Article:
The Scandalous Lady Mercy(8)

By: Maggi Andersen

The shadow that had darkened his eyes, faded, and he appealed to her with a sudden, charming smile that drew her gaze to his white teeth and sculptured lips. “But heaven preserve us, London is crammed with poets and novelists who should never put pen to paper.”

Initially charmed by the resonance of his deep voice, she took herself to task. He was belittling everyone’s right to freely express themselves. And he dismissed a women’s role as little more than being an adjunct to men.

“Jane Austen’s novels are extremely well written,” she said having read them all twice. “She was a favorite of King George.”

“I have not read them, but I stand corrected.”

She wished his smile wasn’t quite so appealing. Before she could challenge him further, the music slowed. When the dance ended, he smiled down at her as he escorted her from the floor. “An interesting topic. I trust we can discuss this at another time.”

Still smarting from his disdain, she had little desire to do so. “I wouldn’t wish to bore you, my lord.”

“I doubt you could.” He bestowed another of his charming grins as he led her back to her mother.

Mercy resisted returning his smile. She still bridled at his arrogant dismissal of untried poets. One must begin somewhere after all.

Moments later, Charity came to join her. “Are you enjoying your first ball? Is it everything you hoped for?”

“It is…” Mercy glanced around to see where Northcliffe had gone.

Charity’s gray-blue eyes studied her. “But?”

“Lord Northcliffe just partnered me for the waltz.”

“Surely he didn’t upset you?”

“Not exactly, but he was disparaging.”

Charity glared into the throng. “What did he say?”

“He was scathing about new writers and poets.”

Her sister shook her head with a slight smile. “Then you must not dance with him again.”

“I very much doubt he’ll ask me. Anyway, he would not be a supportive husband. Not like your dear Robin.”

“I have every hope you’ll meet a wonderful man like Robin, but don’t be in too much of a hurry, dearest. The Season has just begun.”

Mercy frowned and fiddled with her fan. “Northcliffe must think me young.”

Charity laughed. “Well you’re not exactly in your dotage, are you?”

“I wished to appear sophisticated, like…some ladies here.” Mercy chewed her lip thinking of the lady who’d gone out on the terrace with Lord Northcliffe.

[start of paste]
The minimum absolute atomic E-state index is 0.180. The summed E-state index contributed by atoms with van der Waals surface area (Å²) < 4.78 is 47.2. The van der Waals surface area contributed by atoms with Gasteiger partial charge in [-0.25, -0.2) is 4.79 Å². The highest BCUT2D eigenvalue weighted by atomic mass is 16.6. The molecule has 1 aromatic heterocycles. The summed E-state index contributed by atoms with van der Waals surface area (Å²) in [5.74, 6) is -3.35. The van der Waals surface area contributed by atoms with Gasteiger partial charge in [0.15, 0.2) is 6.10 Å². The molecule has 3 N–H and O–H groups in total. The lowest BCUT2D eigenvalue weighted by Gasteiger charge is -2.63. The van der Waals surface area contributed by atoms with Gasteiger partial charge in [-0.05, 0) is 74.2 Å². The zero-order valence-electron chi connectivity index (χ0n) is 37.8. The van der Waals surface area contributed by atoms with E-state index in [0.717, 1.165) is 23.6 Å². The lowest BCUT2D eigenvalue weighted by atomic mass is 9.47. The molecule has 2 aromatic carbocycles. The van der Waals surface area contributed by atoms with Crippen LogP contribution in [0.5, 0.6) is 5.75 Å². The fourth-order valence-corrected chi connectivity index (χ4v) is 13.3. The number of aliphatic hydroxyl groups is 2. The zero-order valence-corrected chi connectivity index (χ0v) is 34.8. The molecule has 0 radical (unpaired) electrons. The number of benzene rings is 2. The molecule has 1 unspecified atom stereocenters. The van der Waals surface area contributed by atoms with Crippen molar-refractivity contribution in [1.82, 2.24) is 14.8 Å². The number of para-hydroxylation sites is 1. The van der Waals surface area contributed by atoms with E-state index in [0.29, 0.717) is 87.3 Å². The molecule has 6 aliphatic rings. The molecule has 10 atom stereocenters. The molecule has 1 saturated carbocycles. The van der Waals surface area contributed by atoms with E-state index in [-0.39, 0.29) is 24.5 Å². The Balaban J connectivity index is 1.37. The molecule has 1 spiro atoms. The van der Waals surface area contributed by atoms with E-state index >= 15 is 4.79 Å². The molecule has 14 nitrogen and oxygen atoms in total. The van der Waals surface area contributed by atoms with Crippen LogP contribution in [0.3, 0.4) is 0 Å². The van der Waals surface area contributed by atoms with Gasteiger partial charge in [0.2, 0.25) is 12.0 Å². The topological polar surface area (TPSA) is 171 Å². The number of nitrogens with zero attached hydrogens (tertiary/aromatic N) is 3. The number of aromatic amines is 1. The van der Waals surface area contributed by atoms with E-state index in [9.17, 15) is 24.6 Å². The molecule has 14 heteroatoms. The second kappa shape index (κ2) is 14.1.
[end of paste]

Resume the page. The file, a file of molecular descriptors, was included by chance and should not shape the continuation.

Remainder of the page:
“Sophistication comes with age and experience, and if accompanied with charm and wit, is excessively entertaining. But innocence and fresh beauty have its own appeal. Just be your delightful self, dearest. Men will fall in love with you in droves.”

Mercy didn’t want droves of men. Just one very special one. Had she driven Northcliffe away? He’d left the ballroom immediately after their dance. Tomorrow, she and Mama were to go to Mrs. Bishop’s musicale where her daughter was to perform a selection of Irish airs. Mercy wondered if he would be as contemptuous of untried musicians. She hoped he would attend, she’d enjoy giving him a set down, but only if Miss Bishop was in good voice.

Chapter Four

WITH A SMILE of welcome, the gatekeeper tipped his hat as Grant rode his horse through the massive wrought iron gates bearing his family crest. The long drive bordered by ancient elms led across a bridge over a rushing stream guarded by a pair of lichen-covered stone lions. Through the trees in the park, Thornhill appeared, towering over the landscape.

Grant remembered spending a good deal of his boyhood here, riding, hunting, and fishing when home from school and then university, as his parents were often in London due to his father’s parliamentary obligations.

At the stables, after Grant greeted the groom, he left his horse in his care. He made his way around to the front of the sprawling stone mansion while pulling off his leather gloves and removing his beaver hat.

Their butler, Elliston helped him out of his greatcoat. “Good to see you, my lord,” he said, his smile transforming his features. “You’ll find the duke and your father in the drawing room.”

In the great hall, the enormous painting of the house as it was one hundred and fifty years ago, still hung in pride of place, and on the west side was a large mural painted by Sir James Thorn. Grant breathed in the familiar smells of old timber, beeswax, and a floral bouquet from a large flower arrangement placed on an oak pier table. He climbed the broad staircase to his chamber to wash and change. Suitable attire was kept here for his visits. It always seemed like coming home, he seldom stayed at his father’s manor house. He heaved a sigh. This homecoming was tinged with sadness, a funeral awaited them.